In the past, media was distributed by three channels: television, print and radio. Today, brands must compete with multiple channels and screens as well as other disruptors such as industry convergence, fragmented audiences, an oversupply of ad inventory and a lowered willingness to pay for content.

These points have harmed traditional pricing powers held by advertisers, but ad sales have followed the eyes of consumers.

L2 found that between 2007 and 2014, Internet ad spend rose from 8 percent to 25 percent in the U.S. ad market, at the expense of the print and radio industry. Television has been able to maintain ad sales but is likely to decelerate eventually as 98 percent of video advertising growth in 2014 came from digital platforms.

Even so, ad growth resulted from digital platforms as spend moved from traditional media to search, display, mobile, online and video and social channels. intelligence1

L2 infographic from the Media Winners & Losers Intelligence Report

Currently, there is a disparity between what advertisers spend on media and how much time consumers dedicate to experiencing the content produced for the various channels. L2 found that in print advertisers dedicated 18 percent of the ad spends, but consumers spend only 4 percent of their time reading traditional print titles.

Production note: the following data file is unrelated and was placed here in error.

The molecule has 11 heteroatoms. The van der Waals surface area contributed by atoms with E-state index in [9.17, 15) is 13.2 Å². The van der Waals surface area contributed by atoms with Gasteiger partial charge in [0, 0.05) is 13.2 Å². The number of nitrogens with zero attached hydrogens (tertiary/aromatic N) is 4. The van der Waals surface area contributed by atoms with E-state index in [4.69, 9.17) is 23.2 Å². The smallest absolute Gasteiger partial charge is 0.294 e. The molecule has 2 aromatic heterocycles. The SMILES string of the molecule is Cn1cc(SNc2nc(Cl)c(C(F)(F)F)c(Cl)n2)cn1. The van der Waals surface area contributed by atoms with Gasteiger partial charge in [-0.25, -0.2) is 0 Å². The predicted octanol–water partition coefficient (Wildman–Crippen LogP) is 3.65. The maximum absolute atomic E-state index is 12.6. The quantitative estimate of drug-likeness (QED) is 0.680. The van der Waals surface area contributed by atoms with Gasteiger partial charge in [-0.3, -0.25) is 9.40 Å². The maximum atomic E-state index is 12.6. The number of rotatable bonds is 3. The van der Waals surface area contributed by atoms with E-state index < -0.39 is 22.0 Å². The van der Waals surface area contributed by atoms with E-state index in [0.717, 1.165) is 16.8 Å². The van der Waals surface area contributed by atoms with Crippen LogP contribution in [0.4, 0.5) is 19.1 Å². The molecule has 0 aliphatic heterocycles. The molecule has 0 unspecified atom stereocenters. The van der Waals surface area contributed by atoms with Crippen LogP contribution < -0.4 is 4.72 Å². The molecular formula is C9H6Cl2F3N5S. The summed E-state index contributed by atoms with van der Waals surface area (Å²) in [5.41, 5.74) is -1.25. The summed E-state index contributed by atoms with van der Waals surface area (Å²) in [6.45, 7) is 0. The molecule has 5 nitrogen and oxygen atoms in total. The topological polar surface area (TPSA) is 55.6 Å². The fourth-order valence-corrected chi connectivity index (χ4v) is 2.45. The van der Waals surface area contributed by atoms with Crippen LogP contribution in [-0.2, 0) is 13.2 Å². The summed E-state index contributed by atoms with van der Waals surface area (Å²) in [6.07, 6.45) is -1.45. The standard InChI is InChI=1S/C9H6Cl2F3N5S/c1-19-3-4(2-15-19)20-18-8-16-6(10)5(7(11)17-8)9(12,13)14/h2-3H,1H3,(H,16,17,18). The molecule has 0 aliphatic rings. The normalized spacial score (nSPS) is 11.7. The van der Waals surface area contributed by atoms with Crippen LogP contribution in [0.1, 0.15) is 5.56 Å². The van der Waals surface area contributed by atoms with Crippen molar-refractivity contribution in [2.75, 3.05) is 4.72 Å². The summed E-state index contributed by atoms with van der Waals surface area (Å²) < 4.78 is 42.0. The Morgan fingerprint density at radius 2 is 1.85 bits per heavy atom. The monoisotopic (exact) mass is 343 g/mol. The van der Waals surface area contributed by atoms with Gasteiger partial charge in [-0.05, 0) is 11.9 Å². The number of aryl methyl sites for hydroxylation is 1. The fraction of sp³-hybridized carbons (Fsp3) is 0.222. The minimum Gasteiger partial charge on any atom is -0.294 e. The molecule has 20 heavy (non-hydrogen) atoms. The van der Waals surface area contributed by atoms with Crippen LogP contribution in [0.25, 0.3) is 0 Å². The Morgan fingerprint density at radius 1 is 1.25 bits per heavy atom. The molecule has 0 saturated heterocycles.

Radio, television and the Internet had ad spend and time spent nearly aligned, but mobile showed a stark difference. For mobile, advertisers spend only 8 percent, but time spent is 24 percent.

While content is still considered king, the new formula must take the three traditional media channels and combine them with digital technologies. Platforms that are redefining media consumption include YouTube, NetFlix, Spotify, Pandora and Facebook.

For example, Italian fashion brand Giorgio Armani’s the Emporio Armani Sounds application is linked with music streaming platform Spotify, bringing together music and fashion in an original way and offering fans access to artists with exclusive performances, playlists and interviews (see story).